If 2010 is a bad year to be a Democratic incumbent in the Senate, it may also be a bad year to be a party-endorsed Republican in Tea Party territory. Kentucky holds its primaries tomorrow, and Trey Grayson’s connections to the Republican establishment have done more harm than good. Rand Paul may join his father in Congress, as Public Policy Polling shows him leading Grayson by almost 20 points:
Fueled by a high level of unhappiness with the direction of the Republican Party, Rand Paul appears to be poised for an easy victory over Trey Grayson in Tuesday’s Kentucky Senate primary. He leads PPP’s final poll 52-34.
There are more Republicans planning to vote on Tuesday (41%) who are unhappy with the current direction of their party than ones who are happy with it (36%). Among those discontented folks Paul has a staggering 59-28 lead which more than offsets the 47-45 lead Grayson has with the voters who think the party’s current course is fine.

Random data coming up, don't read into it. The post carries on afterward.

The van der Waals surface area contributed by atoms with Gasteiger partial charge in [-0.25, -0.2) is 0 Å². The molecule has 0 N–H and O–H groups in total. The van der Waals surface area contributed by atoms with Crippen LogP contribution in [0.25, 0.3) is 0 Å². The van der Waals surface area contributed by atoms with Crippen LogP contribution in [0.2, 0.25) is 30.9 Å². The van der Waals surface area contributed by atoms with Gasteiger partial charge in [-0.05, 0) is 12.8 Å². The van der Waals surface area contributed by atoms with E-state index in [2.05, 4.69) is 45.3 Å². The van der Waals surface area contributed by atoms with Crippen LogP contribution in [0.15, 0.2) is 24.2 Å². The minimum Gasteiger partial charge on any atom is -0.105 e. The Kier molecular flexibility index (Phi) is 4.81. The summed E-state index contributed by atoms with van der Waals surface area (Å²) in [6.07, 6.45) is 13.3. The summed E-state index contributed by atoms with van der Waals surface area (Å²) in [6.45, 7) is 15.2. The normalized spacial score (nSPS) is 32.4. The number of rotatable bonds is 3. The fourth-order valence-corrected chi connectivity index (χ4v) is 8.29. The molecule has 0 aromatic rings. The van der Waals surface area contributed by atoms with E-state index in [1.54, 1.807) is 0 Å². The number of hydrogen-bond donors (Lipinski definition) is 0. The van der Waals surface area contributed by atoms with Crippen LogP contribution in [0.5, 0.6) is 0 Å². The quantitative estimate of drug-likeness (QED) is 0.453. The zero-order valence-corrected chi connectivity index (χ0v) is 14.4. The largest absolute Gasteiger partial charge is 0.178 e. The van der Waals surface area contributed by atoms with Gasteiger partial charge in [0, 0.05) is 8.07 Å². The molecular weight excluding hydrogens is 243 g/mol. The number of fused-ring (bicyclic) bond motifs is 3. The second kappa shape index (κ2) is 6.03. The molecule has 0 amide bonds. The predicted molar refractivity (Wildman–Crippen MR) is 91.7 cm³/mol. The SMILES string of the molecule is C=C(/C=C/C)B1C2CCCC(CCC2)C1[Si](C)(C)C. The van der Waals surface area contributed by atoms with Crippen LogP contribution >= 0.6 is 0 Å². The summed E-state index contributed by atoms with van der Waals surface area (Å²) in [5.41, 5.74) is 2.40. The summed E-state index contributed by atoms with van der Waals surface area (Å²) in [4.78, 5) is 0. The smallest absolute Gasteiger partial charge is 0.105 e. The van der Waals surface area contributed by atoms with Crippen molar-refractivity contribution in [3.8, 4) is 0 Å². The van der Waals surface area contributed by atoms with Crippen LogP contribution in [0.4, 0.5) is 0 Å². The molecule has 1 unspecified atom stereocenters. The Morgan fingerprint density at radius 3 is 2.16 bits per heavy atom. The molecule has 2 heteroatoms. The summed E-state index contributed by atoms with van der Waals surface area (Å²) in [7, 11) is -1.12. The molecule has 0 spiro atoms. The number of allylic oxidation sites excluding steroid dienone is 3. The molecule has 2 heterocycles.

A Paul victory will be a clear signal that Kentucky Republicans want the party to move further to the right. 32% of likely primary voters think that the party is too liberal and Paul has a 71-21 advantage with them that accounts for almost his entirely polling lead. With the other 68% of voters who don’t think the party’s too liberal Paul is ahead only 45-41.
What may be more interesting in this race is what PPP discovered that this result doesn’t mean. It doesn’t mean that Kentucky Republicans want Mitch McConnell replaced as Senate GOP caucus leader; over 60% are happy with his performance in that role, including 58% of Paul’s voters. It also doesn’t mean that they want Paul’s father running for President. Ron Paul only gets 8% of the Republican vote in Kentucky as a presidential candidate.
Rand Paul’s ascension in Kentucky does mean that Republicans want the GOP to get serious about conservatism. Thirty-one percent see Grayson as too liberal for their tastes (only 6% said too conservative), and only 43% say “just right.” Paul gets a 58% “just right” rating. In order to understand that, one has to see that in addition to the 41% who disapprove of the GOP’s direction, 69% approve of the Tea Parties — almost double the 36% who approve of the GOP’s direction.
This primary will be a repudiation of establishment politics, much like what was seen in the rise of Marco Rubio in Florida. In this cycle at least, voters want officeholders to be accountable to the electorate and not the Beltway bosses — even if they like the Beltway bosses otherwise. That’s a message that had better resonate in the GOP, and in the Democratic Party as well.